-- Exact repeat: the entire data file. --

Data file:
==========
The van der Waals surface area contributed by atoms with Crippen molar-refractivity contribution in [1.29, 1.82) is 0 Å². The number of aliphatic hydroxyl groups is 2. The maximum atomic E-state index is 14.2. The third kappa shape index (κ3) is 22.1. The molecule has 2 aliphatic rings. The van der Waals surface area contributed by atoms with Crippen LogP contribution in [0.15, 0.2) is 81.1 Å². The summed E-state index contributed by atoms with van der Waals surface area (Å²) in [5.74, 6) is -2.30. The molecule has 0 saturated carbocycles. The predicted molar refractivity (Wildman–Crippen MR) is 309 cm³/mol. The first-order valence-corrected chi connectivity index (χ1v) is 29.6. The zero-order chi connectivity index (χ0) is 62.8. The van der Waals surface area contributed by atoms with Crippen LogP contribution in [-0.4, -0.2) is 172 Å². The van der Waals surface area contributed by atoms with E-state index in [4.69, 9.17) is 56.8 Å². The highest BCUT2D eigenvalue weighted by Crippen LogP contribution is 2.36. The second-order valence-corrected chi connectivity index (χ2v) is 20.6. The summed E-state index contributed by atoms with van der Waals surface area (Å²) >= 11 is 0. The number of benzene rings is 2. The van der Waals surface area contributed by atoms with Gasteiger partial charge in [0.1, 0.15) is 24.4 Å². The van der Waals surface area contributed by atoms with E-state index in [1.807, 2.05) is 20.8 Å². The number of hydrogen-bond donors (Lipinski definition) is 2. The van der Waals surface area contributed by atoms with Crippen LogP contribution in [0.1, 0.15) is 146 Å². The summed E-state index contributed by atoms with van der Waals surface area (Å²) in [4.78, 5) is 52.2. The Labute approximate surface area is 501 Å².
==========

The van der Waals surface area contributed by atoms with Crippen molar-refractivity contribution in [1.29, 1.82) is 0 Å². The number of aliphatic hydroxyl groups is 2. The maximum atomic E-state index is 14.2. The third kappa shape index (κ3) is 22.1. The molecule has 2 aliphatic rings. The van der Waals surface area contributed by atoms with Crippen LogP contribution in [0.15, 0.2) is 81.1 Å². The summed E-state index contributed by atoms with van der Waals surface area (Å²) in [5.74, 6) is -2.30. The molecule has 0 saturated carbocycles. The predicted molar refractivity (Wildman–Crippen MR) is 309 cm³/mol. The first-order valence-corrected chi connectivity index (χ1v) is 29.6. The zero-order chi connectivity index (χ0) is 62.8. The van der Waals surface area contributed by atoms with Crippen LogP contribution in [-0.4, -0.2) is 172 Å². The van der Waals surface area contributed by atoms with E-state index in [4.69, 9.17) is 56.8 Å². The highest BCUT2D eigenvalue weighted by Crippen LogP contribution is 2.36. The second-order valence-corrected chi connectivity index (χ2v) is 20.6. The summed E-state index contributed by atoms with van der Waals surface area (Å²) >= 11 is 0. The number of benzene rings is 2. The van der Waals surface area contributed by atoms with Gasteiger partial charge in [0.1, 0.15) is 24.4 Å². The van der Waals surface area contributed by atoms with E-state index in [1.807, 2.05) is 20.8 Å². The number of hydrogen-bond donors (Lipinski definition) is 2. The van der Waals surface area contributed by atoms with Crippen LogP contribution in [0.1, 0.15) is 146 Å². The summed E-state index contributed by atoms with van der Waals surface area (Å²) in [4.78, 5) is 52.2. The Labute approximate surface area is 501 Å².